I first came across Apam Balik in Penang. We were walking back to our lovely heritage house after a long day exploring George Town when we spotted a steamy hawker food stall on the side of the main road in Pulau Tikus. I was pretty full after grazing intermittently all day on other deliciousness but Zarek immediately gravitated towards the stall. This is when I discovered that Apam Balk is a popular Malaysian street food delicacy that can be found all over the country.
Apam Balik is basically a small sweet crispy pancake filled with sugar, peanuts and creamy sweetcorn. As we queued up to get our share I saw that the stall was lined up with lots of small cast iron pans and the hawker was slowly pouring in his pancake mix in each little pan and cooking each one to perfection. I watched him while he added just the right amount of sweetcorn mix and a final meticulous sprinkle of peanuts before he folded the pancakes in half.
The heady aroma of the sugared peanuts was irresistible and I was certain that it would taste like a treat even before he handed me the half moon delights served effortlessly but perfectly on a banana leaf. You have to trust me when I tell you that it was delicious! It was crispy and light all at the same time, not too sweet and not too salty. I think it’d be an ideal breakfast or dessert or actually it’s just the ideal anything if you can get your hands on it.
Isn’t it really annoying when you ask someone if they would like some food before you order it, they say “no no” but when the food comes they want half of it? Well I was that annoying person, all the self-restraint couldn’t stop me from eating half of Zarek’s Apam Balik stash that day. After this we kept sampling Apam Balik from different stalls whenever the opportunity came. The hawker stall tradition in Malaysia is such a beautiful humble food delight and I truly hope that the recipes and cooking methods are not lost in generations to come.
Now I know that my take on Apam Balik would not rival the original but I had to try because even with all my trying and wishing I can’t keep going back to Malaysia and also there was a slight risk that Zarek would divorce me if I didn’t (he loved this stuff more than me!). Much of the fun of eating these is whilst walking along a bustling humid Asian street market but mine turned out pretty good too. So not wanting you to miss out, here’s what you’ll be making and the recipe:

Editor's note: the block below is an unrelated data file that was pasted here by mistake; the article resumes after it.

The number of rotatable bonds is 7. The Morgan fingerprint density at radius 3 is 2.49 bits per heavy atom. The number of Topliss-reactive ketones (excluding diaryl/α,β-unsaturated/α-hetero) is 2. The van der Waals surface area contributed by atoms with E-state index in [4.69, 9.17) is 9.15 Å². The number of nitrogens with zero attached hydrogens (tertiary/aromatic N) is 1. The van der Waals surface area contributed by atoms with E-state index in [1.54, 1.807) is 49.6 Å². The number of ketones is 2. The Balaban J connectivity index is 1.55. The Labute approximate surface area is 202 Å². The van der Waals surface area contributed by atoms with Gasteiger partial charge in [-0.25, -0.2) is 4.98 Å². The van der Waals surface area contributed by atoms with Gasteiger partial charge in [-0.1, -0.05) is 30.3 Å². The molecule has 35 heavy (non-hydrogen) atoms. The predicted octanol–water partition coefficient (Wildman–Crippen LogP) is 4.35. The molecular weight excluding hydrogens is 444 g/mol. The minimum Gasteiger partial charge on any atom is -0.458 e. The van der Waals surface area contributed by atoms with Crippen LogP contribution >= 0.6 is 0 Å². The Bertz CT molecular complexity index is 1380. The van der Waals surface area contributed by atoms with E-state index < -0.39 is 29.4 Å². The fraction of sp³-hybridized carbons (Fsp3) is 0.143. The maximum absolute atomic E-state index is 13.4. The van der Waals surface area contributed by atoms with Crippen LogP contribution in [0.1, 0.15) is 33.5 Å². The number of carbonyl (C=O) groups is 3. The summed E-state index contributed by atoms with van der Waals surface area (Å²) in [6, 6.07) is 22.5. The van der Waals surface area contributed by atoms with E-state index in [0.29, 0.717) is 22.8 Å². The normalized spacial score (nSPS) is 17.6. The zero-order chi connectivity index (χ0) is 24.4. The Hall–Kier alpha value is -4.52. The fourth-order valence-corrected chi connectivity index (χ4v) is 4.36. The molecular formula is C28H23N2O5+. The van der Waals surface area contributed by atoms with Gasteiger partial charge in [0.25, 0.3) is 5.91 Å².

Recipe for Apam Balik (Malaysian sweet peanut pancakes)
Makes about 10-12 small pancakes depending on how thick you make them.
Ingredients for the batter:
- Plain flour (250g)
- Sugar (½ Cup)
- Bicarbonate soda (½ tbs)
- Baking powder (½ tbs)
- Salt (1 tsp)
- Vanilla essence (1 tsp/optional)
- Water (500ml)
Ingredients for the filling:
- Creamed corn (3-4 drops per pancake)
- Crushed roasted peanuts (a sprinkling in each pancake)
- Brown sugar (a sprinkling per pancake)
- Butter or oil for frying
- Put all the ingredients apart from the water in a bowl, mix together and then make a well in the middle. Slowly pour the water in and stir or whisk to form a smooth liquid batter. Add a little more water in if you find the batter is slightly on the thick side. Let the batter sit for 30 mins or store in the refrigerator to use later or the next day.
- Roast your peanuts in a dry frying pan if bought unroasted. Crush the peanuts using a pestle and mortar or food processor. You want them crushed small but not powdery.
- Heat a small frying pan on medium heat (I prefer to use a non-stick egg pan) and add a dab of butter or coating of oil this adds to the flavour and makes it even easier to flip.
- Pour in a small amount of batter to the pan. I usually use my measuring cup (¼ cup) to ensure I get a consistent thickness for each pancake. Swivel your pan so that the batter coats the whole pan.
- Once you see bubbles forming scatter the whole pancake with a layer of peanuts, a sprinkle of sugar and 3-4 drops of creamed corn. You can add a few drops of melted butter in too for extra indulgence.
- Carry on cooking the pancakes until the batter is fully cooked and the bottom is golden brown. Then carefully using a spatula or palette knife fold the pancake in half to form a half moon. Remove from the pan and place on a wired rack while you make more. But they’re really served best hot off the pan!
- I found my can of creamed corn at my local oriental supermarket but I’m sure you can find it in most large supermarkets. If you have trouble finding this you could substitute it with condensed milk.
- Other fillings we tried in Malaysia included coconut and bananas so try these too!